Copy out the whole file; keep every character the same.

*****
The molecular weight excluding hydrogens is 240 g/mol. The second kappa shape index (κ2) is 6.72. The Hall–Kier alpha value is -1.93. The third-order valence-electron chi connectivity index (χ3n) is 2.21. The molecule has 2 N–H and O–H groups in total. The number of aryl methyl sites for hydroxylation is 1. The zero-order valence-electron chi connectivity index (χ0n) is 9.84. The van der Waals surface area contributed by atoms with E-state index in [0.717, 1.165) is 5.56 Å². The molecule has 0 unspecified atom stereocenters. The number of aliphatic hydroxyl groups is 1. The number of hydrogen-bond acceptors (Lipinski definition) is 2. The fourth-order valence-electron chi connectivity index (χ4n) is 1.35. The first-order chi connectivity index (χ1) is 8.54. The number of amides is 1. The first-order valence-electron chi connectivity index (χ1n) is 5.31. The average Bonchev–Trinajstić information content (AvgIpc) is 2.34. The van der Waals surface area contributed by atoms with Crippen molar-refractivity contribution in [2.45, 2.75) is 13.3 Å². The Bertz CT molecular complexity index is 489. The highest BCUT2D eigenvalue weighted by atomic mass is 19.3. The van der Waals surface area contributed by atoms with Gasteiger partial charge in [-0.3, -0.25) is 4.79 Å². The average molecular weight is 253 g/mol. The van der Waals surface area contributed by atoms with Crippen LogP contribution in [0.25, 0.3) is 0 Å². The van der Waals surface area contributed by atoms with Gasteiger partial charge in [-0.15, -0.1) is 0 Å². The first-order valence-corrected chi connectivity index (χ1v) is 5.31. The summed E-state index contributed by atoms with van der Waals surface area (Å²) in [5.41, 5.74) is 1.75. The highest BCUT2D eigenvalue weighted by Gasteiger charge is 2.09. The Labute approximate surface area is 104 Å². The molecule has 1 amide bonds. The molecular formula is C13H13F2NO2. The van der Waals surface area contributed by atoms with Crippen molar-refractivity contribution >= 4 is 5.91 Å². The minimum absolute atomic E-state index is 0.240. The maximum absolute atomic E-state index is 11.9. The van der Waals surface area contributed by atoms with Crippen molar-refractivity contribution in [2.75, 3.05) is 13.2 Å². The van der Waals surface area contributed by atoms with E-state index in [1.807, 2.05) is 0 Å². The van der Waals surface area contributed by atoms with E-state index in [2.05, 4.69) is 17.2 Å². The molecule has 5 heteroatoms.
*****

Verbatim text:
The molecular weight excluding hydrogens is 240 g/mol. The second kappa shape index (κ2) is 6.72. The Hall–Kier alpha value is -1.93. The third-order valence-electron chi connectivity index (χ3n) is 2.21. The molecule has 2 N–H and O–H groups in total. The number of aryl methyl sites for hydroxylation is 1. The zero-order valence-electron chi connectivity index (χ0n) is 9.84. The van der Waals surface area contributed by atoms with E-state index in [0.717, 1.165) is 5.56 Å². The molecule has 0 unspecified atom stereocenters. The number of aliphatic hydroxyl groups is 1. The number of hydrogen-bond acceptors (Lipinski definition) is 2. The fourth-order valence-electron chi connectivity index (χ4n) is 1.35. The first-order chi connectivity index (χ1) is 8.54. The number of amides is 1. The first-order valence-electron chi connectivity index (χ1n) is 5.31. The average Bonchev–Trinajstić information content (AvgIpc) is 2.34. The van der Waals surface area contributed by atoms with Crippen molar-refractivity contribution in [2.45, 2.75) is 13.3 Å². The Bertz CT molecular complexity index is 489. The highest BCUT2D eigenvalue weighted by atomic mass is 19.3. The van der Waals surface area contributed by atoms with Gasteiger partial charge in [-0.3, -0.25) is 4.79 Å². The average molecular weight is 253 g/mol. The van der Waals surface area contributed by atoms with Crippen LogP contribution in [0.25, 0.3) is 0 Å². The van der Waals surface area contributed by atoms with Gasteiger partial charge in [-0.15, -0.1) is 0 Å². The first-order valence-corrected chi connectivity index (χ1v) is 5.31. The summed E-state index contributed by atoms with van der Waals surface area (Å²) in [5.41, 5.74) is 1.75. The highest BCUT2D eigenvalue weighted by Gasteiger charge is 2.09. The Labute approximate surface area is 104 Å². The molecule has 1 amide bonds. The molecular formula is C13H13F2NO2. The van der Waals surface area contributed by atoms with Crippen molar-refractivity contribution >= 4 is 5.91 Å². The minimum absolute atomic E-state index is 0.240. The maximum absolute atomic E-state index is 11.9. The van der Waals surface area contributed by atoms with Crippen molar-refractivity contribution in [2.75, 3.05) is 13.2 Å². The van der Waals surface area contributed by atoms with E-state index in [1.807, 2.05) is 0 Å². The van der Waals surface area contributed by atoms with E-state index in [2.05, 4.69) is 17.2 Å². The molecule has 5 heteroatoms.